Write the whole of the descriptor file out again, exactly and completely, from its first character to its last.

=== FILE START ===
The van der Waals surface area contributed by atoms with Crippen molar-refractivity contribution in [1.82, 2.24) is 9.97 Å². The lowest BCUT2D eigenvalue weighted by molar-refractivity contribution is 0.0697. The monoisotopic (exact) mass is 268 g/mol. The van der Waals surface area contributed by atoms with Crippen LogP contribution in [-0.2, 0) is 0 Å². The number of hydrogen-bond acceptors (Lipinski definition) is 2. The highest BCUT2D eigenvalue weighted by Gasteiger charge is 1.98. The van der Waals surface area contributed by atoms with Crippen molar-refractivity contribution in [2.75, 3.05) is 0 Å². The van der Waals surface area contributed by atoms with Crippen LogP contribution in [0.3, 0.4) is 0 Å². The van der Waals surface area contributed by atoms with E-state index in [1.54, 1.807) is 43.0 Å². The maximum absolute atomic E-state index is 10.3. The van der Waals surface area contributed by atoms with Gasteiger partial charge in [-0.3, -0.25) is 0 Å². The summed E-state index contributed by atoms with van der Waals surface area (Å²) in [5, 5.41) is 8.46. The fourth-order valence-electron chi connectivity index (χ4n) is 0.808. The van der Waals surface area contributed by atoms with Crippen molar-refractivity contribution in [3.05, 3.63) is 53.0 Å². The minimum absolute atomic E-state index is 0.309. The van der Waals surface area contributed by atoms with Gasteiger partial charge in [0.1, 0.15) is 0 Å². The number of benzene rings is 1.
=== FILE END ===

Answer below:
The van der Waals surface area contributed by atoms with Crippen molar-refractivity contribution in [1.82, 2.24) is 9.97 Å². The lowest BCUT2D eigenvalue weighted by molar-refractivity contribution is 0.0697. The monoisotopic (exact) mass is 268 g/mol. The van der Waals surface area contributed by atoms with Crippen LogP contribution in [-0.2, 0) is 0 Å². The number of hydrogen-bond acceptors (Lipinski definition) is 2. The highest BCUT2D eigenvalue weighted by Gasteiger charge is 1.98. The van der Waals surface area contributed by atoms with Crippen molar-refractivity contribution in [2.75, 3.05) is 0 Å². The van der Waals surface area contributed by atoms with Crippen LogP contribution in [0.3, 0.4) is 0 Å². The van der Waals surface area contributed by atoms with E-state index in [1.54, 1.807) is 43.0 Å². The maximum absolute atomic E-state index is 10.3. The van der Waals surface area contributed by atoms with Gasteiger partial charge in [-0.3, -0.25) is 0 Å². The summed E-state index contributed by atoms with van der Waals surface area (Å²) in [5, 5.41) is 8.46. The fourth-order valence-electron chi connectivity index (χ4n) is 0.808. The van der Waals surface area contributed by atoms with Crippen molar-refractivity contribution in [3.05, 3.63) is 53.0 Å². The minimum absolute atomic E-state index is 0.309. The van der Waals surface area contributed by atoms with Gasteiger partial charge in [0.1, 0.15) is 0 Å². The number of benzene rings is 1.